Don’t you know I’m human too?
Why you gotta be so rude?
I’m gonna marry her anyway

Marry that girl
Marry her anyway
Marry that girl
Yeah, no matter what you say
Marry that girl
And we’ll be a family
Why you gotta be so
Rude

During the chorus the sociopath dances around like an eight-year old girl while his loser friends jam out. What is cute in a preteen girl is revolting in a young man.

When I call his friends losers, I mean it in two senses. Obviously according to the standards I’ve used in this post they are losers, but they are also the stooges of the sociopath. They are single. He is not. They are in the background. He is not. He has a car. They do not. They look like doofuses. He does not. When he returns from his challenge in faux dejection, the stooges give him a group-hug. It’s supposed to be spontaneous and cute, but it comes across as contrived and gay.

From there it’s basically a repeat. He keeps acting like a sociopath while daring her father to marry them, and the father never changed his mind. Meanwhile, the girls listening out there in radio land are bewitched into preferring sociopaths as “true loves”; which they are already inclined to do by their sin nature. and chicks love it. Young women love the idea of telling Dad off and having a “really good reason” to do so; wishing for a legitimate reason to assert their independence.

The rest of the lyrics are unnecessary to parse, but there are some scenes worth it. In one, the father invites over a Beta respectable young man for the woman to consider, but she can’t stop texting the sociopath long enough to get to know him. Texting at the table is rude and sociopathic, but is again presented as being “true to love”. At one point the father offers a toast, and the daughter refuses to participate; instead offering a derisive curl of the lip. That’s also rude, by the way.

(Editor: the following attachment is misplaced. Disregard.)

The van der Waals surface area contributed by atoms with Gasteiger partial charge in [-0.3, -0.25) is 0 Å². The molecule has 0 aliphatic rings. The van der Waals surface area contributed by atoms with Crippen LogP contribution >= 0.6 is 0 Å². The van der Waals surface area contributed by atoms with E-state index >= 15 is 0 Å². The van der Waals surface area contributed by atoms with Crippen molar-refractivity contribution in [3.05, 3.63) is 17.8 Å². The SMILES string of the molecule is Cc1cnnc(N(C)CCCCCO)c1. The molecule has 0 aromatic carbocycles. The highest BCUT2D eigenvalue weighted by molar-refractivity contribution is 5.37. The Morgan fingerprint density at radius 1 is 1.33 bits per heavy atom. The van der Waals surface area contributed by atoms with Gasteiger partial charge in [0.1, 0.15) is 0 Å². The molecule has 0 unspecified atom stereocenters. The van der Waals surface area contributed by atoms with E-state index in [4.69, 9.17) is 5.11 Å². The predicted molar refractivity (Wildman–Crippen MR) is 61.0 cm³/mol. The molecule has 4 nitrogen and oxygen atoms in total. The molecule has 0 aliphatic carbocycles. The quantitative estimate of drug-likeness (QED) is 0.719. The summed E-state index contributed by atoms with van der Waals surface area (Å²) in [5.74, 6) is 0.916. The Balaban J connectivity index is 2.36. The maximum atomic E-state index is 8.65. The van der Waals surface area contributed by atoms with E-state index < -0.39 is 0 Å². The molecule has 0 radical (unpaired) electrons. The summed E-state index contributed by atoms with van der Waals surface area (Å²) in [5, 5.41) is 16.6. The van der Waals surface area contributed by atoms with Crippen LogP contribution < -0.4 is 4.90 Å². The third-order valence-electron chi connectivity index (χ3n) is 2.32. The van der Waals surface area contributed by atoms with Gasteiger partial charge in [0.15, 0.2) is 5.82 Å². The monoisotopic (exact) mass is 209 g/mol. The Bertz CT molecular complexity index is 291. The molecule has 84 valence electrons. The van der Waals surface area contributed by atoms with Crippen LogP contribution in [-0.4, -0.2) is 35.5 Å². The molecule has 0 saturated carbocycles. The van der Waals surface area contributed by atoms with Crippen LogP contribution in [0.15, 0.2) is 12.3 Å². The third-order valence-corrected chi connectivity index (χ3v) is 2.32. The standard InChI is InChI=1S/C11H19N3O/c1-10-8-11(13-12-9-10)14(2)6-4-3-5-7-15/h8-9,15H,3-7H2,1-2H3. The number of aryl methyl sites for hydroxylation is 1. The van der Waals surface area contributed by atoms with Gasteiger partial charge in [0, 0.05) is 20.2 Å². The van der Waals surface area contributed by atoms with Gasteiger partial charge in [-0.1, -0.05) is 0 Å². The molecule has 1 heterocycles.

There’s another scene where we see the father trying to talk to the daughter like an adult. Well, she won’t stand for that. In the middle of his exercise in patience she flounces off in a huff, goes up to her room, puts on some skanky outfit, and runs out the door; presumably to fornicate with the sociopath some more. The Magic! of rudeness.

Then there’s the obligatory mocking of our parent’s weddings by dressing “ironically” in a ill-fitted tux and sock hat with an improperly tied bow-tie. She’s in a white wedding gown that shows off a huge slutterfly tattoo on her shoulder. The father, unmoved, turns him down again and the wedding party happily dances off without the parents; a celebration of a mission accomplished.

It is anathema for the sociopath to ask the father what he can do to win approval. If he did, the daughter would probably lose interest as she purposefully chose to date a sociopath. The whole song is an inversion of truth: It is the sociopath who is rude, and trying to destroy love. It’s not a song about how much a young man loves a young woman. It’s a fantasy of telling fathers to go to Hell smuggled into a song about “the power of true love” and abusing the sanctity of marriage and family to do it.

Tah-dah! Magic!